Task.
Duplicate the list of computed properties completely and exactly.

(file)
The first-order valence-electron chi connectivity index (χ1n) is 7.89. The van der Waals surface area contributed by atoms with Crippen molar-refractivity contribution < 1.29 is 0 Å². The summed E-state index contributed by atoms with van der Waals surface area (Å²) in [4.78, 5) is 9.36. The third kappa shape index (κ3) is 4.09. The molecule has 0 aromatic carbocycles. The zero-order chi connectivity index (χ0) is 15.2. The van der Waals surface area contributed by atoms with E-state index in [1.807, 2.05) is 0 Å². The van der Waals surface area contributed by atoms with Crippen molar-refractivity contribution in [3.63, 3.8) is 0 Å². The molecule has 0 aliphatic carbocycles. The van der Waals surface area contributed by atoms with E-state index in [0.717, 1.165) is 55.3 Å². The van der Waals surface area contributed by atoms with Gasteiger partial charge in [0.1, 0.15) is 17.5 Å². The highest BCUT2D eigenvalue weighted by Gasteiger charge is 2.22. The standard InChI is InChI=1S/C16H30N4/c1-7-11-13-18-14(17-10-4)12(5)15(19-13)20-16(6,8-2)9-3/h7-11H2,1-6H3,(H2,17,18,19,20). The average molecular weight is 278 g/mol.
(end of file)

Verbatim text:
The first-order valence-electron chi connectivity index (χ1n) is 7.89. The van der Waals surface area contributed by atoms with Crippen molar-refractivity contribution < 1.29 is 0 Å². The summed E-state index contributed by atoms with van der Waals surface area (Å²) in [4.78, 5) is 9.36. The third kappa shape index (κ3) is 4.09. The molecule has 0 aromatic carbocycles. The zero-order chi connectivity index (χ0) is 15.2. The van der Waals surface area contributed by atoms with E-state index in [1.807, 2.05) is 0 Å². The van der Waals surface area contributed by atoms with Crippen molar-refractivity contribution in [3.63, 3.8) is 0 Å². The molecule has 0 aliphatic carbocycles. The van der Waals surface area contributed by atoms with E-state index in [0.717, 1.165) is 55.3 Å². The van der Waals surface area contributed by atoms with Gasteiger partial charge in [0.1, 0.15) is 17.5 Å². The highest BCUT2D eigenvalue weighted by Gasteiger charge is 2.22. The standard InChI is InChI=1S/C16H30N4/c1-7-11-13-18-14(17-10-4)12(5)15(19-13)20-16(6,8-2)9-3/h7-11H2,1-6H3,(H2,17,18,19,20). The average molecular weight is 278 g/mol.